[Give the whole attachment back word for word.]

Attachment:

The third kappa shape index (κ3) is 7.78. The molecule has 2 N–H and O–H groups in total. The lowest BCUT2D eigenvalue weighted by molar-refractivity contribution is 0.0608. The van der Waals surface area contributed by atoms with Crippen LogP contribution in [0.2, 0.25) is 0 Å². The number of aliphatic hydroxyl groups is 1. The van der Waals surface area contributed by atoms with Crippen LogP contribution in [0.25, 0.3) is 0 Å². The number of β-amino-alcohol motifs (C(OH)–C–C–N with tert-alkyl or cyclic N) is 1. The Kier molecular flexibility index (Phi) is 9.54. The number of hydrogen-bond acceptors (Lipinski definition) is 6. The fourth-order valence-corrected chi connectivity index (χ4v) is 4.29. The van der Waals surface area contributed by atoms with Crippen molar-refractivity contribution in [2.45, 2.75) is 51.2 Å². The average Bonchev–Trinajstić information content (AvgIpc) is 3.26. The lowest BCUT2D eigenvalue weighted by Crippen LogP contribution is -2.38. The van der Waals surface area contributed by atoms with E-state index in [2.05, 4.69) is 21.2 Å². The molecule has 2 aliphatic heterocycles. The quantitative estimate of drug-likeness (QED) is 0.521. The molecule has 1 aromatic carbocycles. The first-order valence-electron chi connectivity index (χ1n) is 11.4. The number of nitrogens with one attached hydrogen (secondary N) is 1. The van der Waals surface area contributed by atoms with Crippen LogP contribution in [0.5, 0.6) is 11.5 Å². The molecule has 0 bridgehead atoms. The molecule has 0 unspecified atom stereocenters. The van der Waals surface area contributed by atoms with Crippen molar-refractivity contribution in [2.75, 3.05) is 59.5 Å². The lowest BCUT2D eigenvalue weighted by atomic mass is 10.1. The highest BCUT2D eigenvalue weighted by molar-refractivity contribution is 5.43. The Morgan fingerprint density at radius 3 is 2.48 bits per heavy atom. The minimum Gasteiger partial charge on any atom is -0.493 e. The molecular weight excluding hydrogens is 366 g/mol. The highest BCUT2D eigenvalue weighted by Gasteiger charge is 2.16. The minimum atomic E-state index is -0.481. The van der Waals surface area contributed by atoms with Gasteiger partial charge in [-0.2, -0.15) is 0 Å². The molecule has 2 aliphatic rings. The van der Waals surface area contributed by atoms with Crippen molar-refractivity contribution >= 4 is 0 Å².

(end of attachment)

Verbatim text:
The third kappa shape index (κ3) is 7.78. The molecule has 2 N–H and O–H groups in total. The lowest BCUT2D eigenvalue weighted by molar-refractivity contribution is 0.0608. The van der Waals surface area contributed by atoms with Crippen LogP contribution in [0.2, 0.25) is 0 Å². The number of aliphatic hydroxyl groups is 1. The van der Waals surface area contributed by atoms with Crippen LogP contribution in [0.25, 0.3) is 0 Å². The number of β-amino-alcohol motifs (C(OH)–C–C–N with tert-alkyl or cyclic N) is 1. The Kier molecular flexibility index (Phi) is 9.54. The number of hydrogen-bond acceptors (Lipinski definition) is 6. The fourth-order valence-corrected chi connectivity index (χ4v) is 4.29. The van der Waals surface area contributed by atoms with Crippen molar-refractivity contribution in [2.45, 2.75) is 51.2 Å². The average Bonchev–Trinajstić information content (AvgIpc) is 3.26. The lowest BCUT2D eigenvalue weighted by Crippen LogP contribution is -2.38. The van der Waals surface area contributed by atoms with E-state index in [2.05, 4.69) is 21.2 Å². The molecule has 2 aliphatic heterocycles. The quantitative estimate of drug-likeness (QED) is 0.521. The molecule has 1 aromatic carbocycles. The first-order valence-electron chi connectivity index (χ1n) is 11.4. The number of nitrogens with one attached hydrogen (secondary N) is 1. The van der Waals surface area contributed by atoms with Crippen LogP contribution in [0.5, 0.6) is 11.5 Å². The molecule has 0 bridgehead atoms. The molecule has 0 unspecified atom stereocenters. The van der Waals surface area contributed by atoms with Crippen molar-refractivity contribution in [2.75, 3.05) is 59.5 Å². The lowest BCUT2D eigenvalue weighted by atomic mass is 10.1. The highest BCUT2D eigenvalue weighted by molar-refractivity contribution is 5.43. The Morgan fingerprint density at radius 3 is 2.48 bits per heavy atom. The minimum Gasteiger partial charge on any atom is -0.493 e. The molecular weight excluding hydrogens is 366 g/mol. The highest BCUT2D eigenvalue weighted by Gasteiger charge is 2.16. The minimum atomic E-state index is -0.481. The van der Waals surface area contributed by atoms with Gasteiger partial charge in [-0.2, -0.15) is 0 Å². The molecule has 2 aliphatic rings. The van der Waals surface area contributed by atoms with Crippen molar-refractivity contribution >= 4 is 0 Å².